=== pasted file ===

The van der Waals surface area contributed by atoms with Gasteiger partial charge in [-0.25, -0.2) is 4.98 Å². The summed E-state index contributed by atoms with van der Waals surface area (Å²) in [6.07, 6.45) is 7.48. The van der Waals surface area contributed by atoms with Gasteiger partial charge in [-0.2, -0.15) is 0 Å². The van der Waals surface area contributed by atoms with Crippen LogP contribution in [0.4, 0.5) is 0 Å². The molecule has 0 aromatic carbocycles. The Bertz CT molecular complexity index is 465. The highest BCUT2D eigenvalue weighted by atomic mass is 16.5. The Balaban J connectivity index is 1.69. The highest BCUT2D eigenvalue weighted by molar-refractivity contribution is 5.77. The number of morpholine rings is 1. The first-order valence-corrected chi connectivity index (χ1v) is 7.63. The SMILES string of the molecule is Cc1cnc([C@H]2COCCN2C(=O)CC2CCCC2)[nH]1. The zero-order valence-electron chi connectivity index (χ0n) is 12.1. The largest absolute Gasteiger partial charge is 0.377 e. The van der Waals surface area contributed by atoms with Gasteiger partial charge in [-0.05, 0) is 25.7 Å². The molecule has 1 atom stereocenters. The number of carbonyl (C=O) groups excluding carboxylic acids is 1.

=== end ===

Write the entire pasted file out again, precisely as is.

The van der Waals surface area contributed by atoms with Gasteiger partial charge in [-0.25, -0.2) is 4.98 Å². The summed E-state index contributed by atoms with van der Waals surface area (Å²) in [6.07, 6.45) is 7.48. The van der Waals surface area contributed by atoms with Gasteiger partial charge in [-0.2, -0.15) is 0 Å². The van der Waals surface area contributed by atoms with Crippen LogP contribution in [0.4, 0.5) is 0 Å². The molecule has 0 aromatic carbocycles. The Bertz CT molecular complexity index is 465. The highest BCUT2D eigenvalue weighted by atomic mass is 16.5. The Balaban J connectivity index is 1.69. The highest BCUT2D eigenvalue weighted by molar-refractivity contribution is 5.77. The number of morpholine rings is 1. The first-order valence-corrected chi connectivity index (χ1v) is 7.63. The SMILES string of the molecule is Cc1cnc([C@H]2COCCN2C(=O)CC2CCCC2)[nH]1. The zero-order valence-electron chi connectivity index (χ0n) is 12.1. The largest absolute Gasteiger partial charge is 0.377 e. The van der Waals surface area contributed by atoms with Gasteiger partial charge in [-0.05, 0) is 25.7 Å². The molecule has 1 atom stereocenters. The number of carbonyl (C=O) groups excluding carboxylic acids is 1.